Illinois’ planned expansion of broadband internet access will create thousands of jobs, boost workers’ wages and help bridge rural-urban and racial divides in online access, researchers with the Illinois Economic Policy Institute and the Project for Middle Class Renewal found in a recent study. 

UT:Utah families of 2 teens sue over state ban of transgender athletes in school sports

The families of two transgender girls filed a civil rights lawsuit, challenging a controversial Utah law set to ban young transgender athletes from competing in school sports that match their gender identities—a measure that “feels like an attack on our family,” a mother of one of the girls said.

WA:Seattle police stopped investigating new sexual assaults this year

Seattle police’s sexual assault and child abuse unit staff has been so depleted that it stopped assigning to detectives this year new cases with adult victims, according to an internal memo sent to the interim police chief in April. Seattle’s failure to staff the unit stands out from other local police departments and raises questions about the police department’s priorities, advocates say.

AK: Food aid groups in Alaska say need is approaching early pandemic levels

More and more Alaskans need help with food as prices spike at the gas pump and on grocery shelves while pandemic relief dollars dry up, local providers say. Agencies are now seeing demand approach what it reached in the early months of the pandemic, when providers saw a roughly 75% increase.

AR: Arkansas governor calls for discussion of gun purchases, age requirements

Arkansas Republican Gov. Asa Hutchinson said raising the purchasing age of AR-15 style weapons should be in the conversation as the nation continues to grapple with the aftermath of the school shooting in Uvalde, Texas. The shooter in the attack bought two guns, an AR-style rifle and a second rifle, days after he became 18 years old.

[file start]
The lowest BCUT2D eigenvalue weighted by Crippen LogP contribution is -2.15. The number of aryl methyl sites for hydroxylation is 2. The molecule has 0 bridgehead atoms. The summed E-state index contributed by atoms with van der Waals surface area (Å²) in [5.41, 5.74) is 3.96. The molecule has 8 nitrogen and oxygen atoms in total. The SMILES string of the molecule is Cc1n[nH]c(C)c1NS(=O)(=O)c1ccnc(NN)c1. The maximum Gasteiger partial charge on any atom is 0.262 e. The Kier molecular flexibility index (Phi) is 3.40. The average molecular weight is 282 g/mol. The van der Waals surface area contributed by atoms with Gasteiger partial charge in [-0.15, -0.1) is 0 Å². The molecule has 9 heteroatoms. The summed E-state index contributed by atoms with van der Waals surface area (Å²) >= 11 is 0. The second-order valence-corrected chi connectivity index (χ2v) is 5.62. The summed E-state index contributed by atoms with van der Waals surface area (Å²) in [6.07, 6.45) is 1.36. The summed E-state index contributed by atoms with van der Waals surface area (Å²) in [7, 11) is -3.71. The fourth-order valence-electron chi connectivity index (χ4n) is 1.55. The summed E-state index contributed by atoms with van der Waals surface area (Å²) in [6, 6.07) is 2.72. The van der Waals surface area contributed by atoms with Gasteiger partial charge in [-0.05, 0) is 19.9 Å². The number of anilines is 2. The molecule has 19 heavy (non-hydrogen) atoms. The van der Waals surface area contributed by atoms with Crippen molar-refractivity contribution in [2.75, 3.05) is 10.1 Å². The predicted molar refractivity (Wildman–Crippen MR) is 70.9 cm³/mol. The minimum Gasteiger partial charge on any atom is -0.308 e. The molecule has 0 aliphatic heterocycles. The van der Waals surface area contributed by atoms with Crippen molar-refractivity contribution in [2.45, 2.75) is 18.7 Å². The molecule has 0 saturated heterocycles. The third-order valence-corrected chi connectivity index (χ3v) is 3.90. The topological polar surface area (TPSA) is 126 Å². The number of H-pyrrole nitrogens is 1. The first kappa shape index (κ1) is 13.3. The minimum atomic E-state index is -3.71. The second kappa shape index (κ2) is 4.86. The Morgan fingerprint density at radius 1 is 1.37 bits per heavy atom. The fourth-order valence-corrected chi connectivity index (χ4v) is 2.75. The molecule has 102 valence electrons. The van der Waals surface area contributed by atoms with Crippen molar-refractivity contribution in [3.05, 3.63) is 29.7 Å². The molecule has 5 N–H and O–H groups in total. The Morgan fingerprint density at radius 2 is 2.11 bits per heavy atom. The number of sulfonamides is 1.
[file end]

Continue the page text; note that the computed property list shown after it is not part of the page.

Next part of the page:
MA: Massachusetts agrees to repay thousands of defendants convicted by evidence from disgraced chemists

Massachusetts has agreed to refund millions of dollars in fees and fines paid by more than 30,000 defendants whose drug convictions had to be overturned because they were based on testing performed by disgraced state chemists. The settlement will cost the state roughly million, according to the state attorney general’s office.

NM: New Mexico launches site addressing election misinformation

New Mexico’s “Rumor vs. Reality” website outlines a host of facts about the state’s election system to combat misinformation. It points out that votes are secret, that independent post-election audits are mandatory, and that the state uses paper ballots marked by voters, ensuring there’s a paper trail in the event of a dispute.

VA: Virginia lawmakers approve budget with tax cuts, spending increases

The Virginia General Assembly passed a two-year state budget that would both cut taxes and increase spending, a rare combination that drew extensive bipartisan support in both the Democratic-controlled Senate and Republican-controlled House.

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Stateline staff
Stateline staff

Stateline’s team of veteran journalists combines original reporting with a roundup of the latest news from sources around the country.